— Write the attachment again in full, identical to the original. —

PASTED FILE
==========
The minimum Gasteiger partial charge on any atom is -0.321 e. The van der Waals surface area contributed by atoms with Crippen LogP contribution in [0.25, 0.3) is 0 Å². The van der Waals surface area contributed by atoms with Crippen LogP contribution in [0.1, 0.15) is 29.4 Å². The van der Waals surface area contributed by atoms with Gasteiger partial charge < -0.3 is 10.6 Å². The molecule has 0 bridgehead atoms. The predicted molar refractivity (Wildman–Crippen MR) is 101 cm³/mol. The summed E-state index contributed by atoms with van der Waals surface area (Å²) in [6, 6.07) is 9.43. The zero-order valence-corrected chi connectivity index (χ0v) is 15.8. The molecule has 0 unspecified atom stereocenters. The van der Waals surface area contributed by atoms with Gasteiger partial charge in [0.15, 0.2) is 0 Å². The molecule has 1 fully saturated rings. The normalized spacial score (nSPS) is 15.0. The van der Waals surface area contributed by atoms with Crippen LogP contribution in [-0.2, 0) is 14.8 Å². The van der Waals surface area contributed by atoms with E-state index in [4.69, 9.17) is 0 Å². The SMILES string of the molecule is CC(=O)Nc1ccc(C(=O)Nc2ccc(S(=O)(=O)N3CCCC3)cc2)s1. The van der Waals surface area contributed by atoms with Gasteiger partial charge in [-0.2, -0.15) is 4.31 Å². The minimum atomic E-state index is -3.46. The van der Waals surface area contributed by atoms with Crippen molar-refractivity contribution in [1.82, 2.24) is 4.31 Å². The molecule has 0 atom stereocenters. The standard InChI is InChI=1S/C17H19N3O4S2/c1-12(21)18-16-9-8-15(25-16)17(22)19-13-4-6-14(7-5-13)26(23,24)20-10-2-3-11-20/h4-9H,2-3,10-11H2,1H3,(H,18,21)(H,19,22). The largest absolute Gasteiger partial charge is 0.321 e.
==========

The minimum Gasteiger partial charge on any atom is -0.321 e. The van der Waals surface area contributed by atoms with Crippen LogP contribution in [0.25, 0.3) is 0 Å². The van der Waals surface area contributed by atoms with Crippen LogP contribution in [0.1, 0.15) is 29.4 Å². The van der Waals surface area contributed by atoms with Gasteiger partial charge < -0.3 is 10.6 Å². The molecule has 0 bridgehead atoms. The predicted molar refractivity (Wildman–Crippen MR) is 101 cm³/mol. The summed E-state index contributed by atoms with van der Waals surface area (Å²) in [6, 6.07) is 9.43. The zero-order valence-corrected chi connectivity index (χ0v) is 15.8. The molecule has 0 unspecified atom stereocenters. The van der Waals surface area contributed by atoms with Gasteiger partial charge in [0.15, 0.2) is 0 Å². The molecule has 1 fully saturated rings. The normalized spacial score (nSPS) is 15.0. The van der Waals surface area contributed by atoms with Crippen LogP contribution in [-0.2, 0) is 14.8 Å². The van der Waals surface area contributed by atoms with E-state index in [4.69, 9.17) is 0 Å². The SMILES string of the molecule is CC(=O)Nc1ccc(C(=O)Nc2ccc(S(=O)(=O)N3CCCC3)cc2)s1. The van der Waals surface area contributed by atoms with Gasteiger partial charge in [-0.2, -0.15) is 4.31 Å². The minimum atomic E-state index is -3.46. The van der Waals surface area contributed by atoms with Crippen molar-refractivity contribution in [1.82, 2.24) is 4.31 Å². The molecule has 0 atom stereocenters. The standard InChI is InChI=1S/C17H19N3O4S2/c1-12(21)18-16-9-8-15(25-16)17(22)19-13-4-6-14(7-5-13)26(23,24)20-10-2-3-11-20/h4-9H,2-3,10-11H2,1H3,(H,18,21)(H,19,22). The largest absolute Gasteiger partial charge is 0.321 e.